The Weekly Dive Vol. 11


Dive into the latest edition of The Weekly Dive, where we bring you the big ocean news - along with the video update!

Whale populations swim to the beat of their own drum. Though it was previously thought that whales in the same ocean basin sing similar songs, a new study found that the songs of humpback whales on the east and west sides of the Indian Ocean are unique to that group – demonstrating the complexity of whale social interactions and culture. [The Washington Post]

Post-9/11 data links ship noise to whale stress. Something happened in the wake of 9/11: shipping traffic was dramatically reduced, and stress hormones in right whales dropped. Sound pollution has been known to cause adverse behavioral responses in whales and dolphins, but this study provides the first physiological evidence. [Science Daily]

California kicks sewage to deeper water. The U.S. Environmental Protection Agency now requires vessels over 300-tons to go at least 3 miles offshore before dumping their treated and untreated sewage. The move is expected to prevent more than 20 million gallons of sewage, largely form cruise ships, from entering the zone within 3 miles of land. [The Los Angeles Times; The Huffington Post]

Tuna drop by 60% in 50 years. New research confirms the decimation of tuna populations, particularly bluefin, which has fallen by 80%. Mackerel is also significantly depleted, demonstrating that even small species – commonly perceived to be more resilient to overfishing – are also vulnerable without better management. [Science Daily]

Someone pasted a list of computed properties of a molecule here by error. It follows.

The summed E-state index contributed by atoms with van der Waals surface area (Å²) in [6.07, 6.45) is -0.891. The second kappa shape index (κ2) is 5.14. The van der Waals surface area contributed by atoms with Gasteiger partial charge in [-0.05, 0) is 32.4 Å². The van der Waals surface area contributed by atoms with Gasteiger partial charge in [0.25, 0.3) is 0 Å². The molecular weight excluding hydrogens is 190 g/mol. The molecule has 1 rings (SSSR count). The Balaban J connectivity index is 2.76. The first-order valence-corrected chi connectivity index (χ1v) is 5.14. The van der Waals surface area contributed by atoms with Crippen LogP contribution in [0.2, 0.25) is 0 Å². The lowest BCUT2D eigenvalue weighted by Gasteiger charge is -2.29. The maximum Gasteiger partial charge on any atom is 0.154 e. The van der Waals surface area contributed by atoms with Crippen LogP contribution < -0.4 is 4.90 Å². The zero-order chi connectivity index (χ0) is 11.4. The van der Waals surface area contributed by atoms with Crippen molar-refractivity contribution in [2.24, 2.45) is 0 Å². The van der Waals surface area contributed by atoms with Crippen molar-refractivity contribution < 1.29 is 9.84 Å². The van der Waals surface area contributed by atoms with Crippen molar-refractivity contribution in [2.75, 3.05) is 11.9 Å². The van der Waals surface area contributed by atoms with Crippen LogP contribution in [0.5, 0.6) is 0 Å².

Managing salmon stocks more complicated than it appears. A recent study found that salmon raised in hatcheries are masking the drop in wild salmon populations in northern California. This follows another recent study that found hatchery-raised fish are genetically selected to be more fit for hatchery living, and less fit for the wild than their wild counterparts. [The New York Times; Science Daily]

Big-box going blue. A growing list of big-box stores and major grocery chains are making commitments to selling sustainable seafood. Safeway recently said it will responsibly source its canned skipjack tuna, while Australian chain Coles said they will phase out all unsustainable species by 2015. [NPR; Marketwatch; Adelaide Now]

The Great White Shark Song is here to say “If I was a great white, I wouldn’t bite you.”

And for this week’s video Dive: Whale you be my Valentine?

 

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